dollars. Overregulation is bad. That doesn’t make under
           -regulation good.
       – When polled, small business owners consistently report
           that lack of demand and cost of health care are hurting
           them more than regulation
       – Obama has ordered reviews of all business regulations,
           and has removed almost as many as he added
       – Dodd-Frank explicitly exempts institutions with less than
           $150 million in assets
     Republican Sound-Bytes Refuted
   They say, “Taxing the job creators will kill jobs”
      –       The market collapse that resulted in over 10%
              unemployment was almost entirely the result of activity
              on Wall Street & the derivatives market – the wealthy.
      –       Companies are sitting on record levels of capital – they
              won’t spend it to start hiring until there is demand.
      –       All modern companies depend on technological
              innovations originally pioneered by tax-supported
              research and development:
          –      The transistor (the basis of the computer chip)
          –      Word processors and spreadsheets
          –      Graphical User Interfaces (Windows and the Mac)
          –      The internet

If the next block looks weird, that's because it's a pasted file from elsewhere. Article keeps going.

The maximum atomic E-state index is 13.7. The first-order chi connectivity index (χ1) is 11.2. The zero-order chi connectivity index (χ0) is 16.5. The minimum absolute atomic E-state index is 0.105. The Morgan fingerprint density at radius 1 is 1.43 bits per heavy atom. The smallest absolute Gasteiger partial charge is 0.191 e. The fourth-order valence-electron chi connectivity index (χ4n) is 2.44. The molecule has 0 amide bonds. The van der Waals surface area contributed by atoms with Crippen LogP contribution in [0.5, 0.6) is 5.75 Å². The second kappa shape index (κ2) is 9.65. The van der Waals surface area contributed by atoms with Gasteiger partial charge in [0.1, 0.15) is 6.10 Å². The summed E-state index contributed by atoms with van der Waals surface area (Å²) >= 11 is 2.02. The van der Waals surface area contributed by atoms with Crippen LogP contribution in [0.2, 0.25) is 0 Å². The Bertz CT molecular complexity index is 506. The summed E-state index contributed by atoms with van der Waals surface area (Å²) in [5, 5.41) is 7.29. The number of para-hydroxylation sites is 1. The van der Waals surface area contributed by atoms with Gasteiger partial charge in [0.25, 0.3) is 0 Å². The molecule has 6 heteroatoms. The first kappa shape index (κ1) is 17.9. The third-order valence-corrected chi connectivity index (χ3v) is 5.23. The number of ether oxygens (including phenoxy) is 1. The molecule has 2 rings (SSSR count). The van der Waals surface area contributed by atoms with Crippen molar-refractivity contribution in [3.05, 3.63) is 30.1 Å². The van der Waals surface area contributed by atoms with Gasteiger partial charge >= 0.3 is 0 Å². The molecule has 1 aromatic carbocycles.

Republican Sound-Bytes Refuted
   “The stimulus was a failure.”
      –   According to CBO estimates, the ARRA:
            • Increased real GDP growth by 3%
            • Lowered the unemployment rate by 10%
            • Increased the number of people employed by
               2 million
            • Increased the number of full-time equivalent
               workers by 3 million
     Republican Sound-Bytes Refuted
   They say: “Republicans cut taxes; Democrats raise taxes.”
       – Cutting the payroll tax was a Democrat-led initiative
           which was opposed by the majority of Republicans.
       – The ARRA included $288 billion in tax cuts.
       – Both Reagan and George H.W. Bush raised taxes when
           the situation required.
       – Under Reagan, the Democratic Congress consistently
           passed budgets smaller than the administration
       – Reagan's capital gains rate at the end of his
           Administration was the same as his ordinary income
           rate (28%; today capital gains are taxed at only 15%).
     Republican Sound-Bytes Refuted
   They say: “Obama is the food-stamp
      –   The number of hungry people in America dramatically
          increased as the result of the recession. If food stamps
          hadn't been increased, many people would have
      –   Food stamps are one of the most effective economic
          stimulus policies available; they have a fiscal multiplier
          of 1.73, a 73% return-on-investment
      –   The total cost of the Supplementary Nutrition Assistance
          Program is less than 0.5% of our GDP.
      –   Obama increased funding to SNAP by $20 billion;
          previously George W. Bush increased it by $19 billion.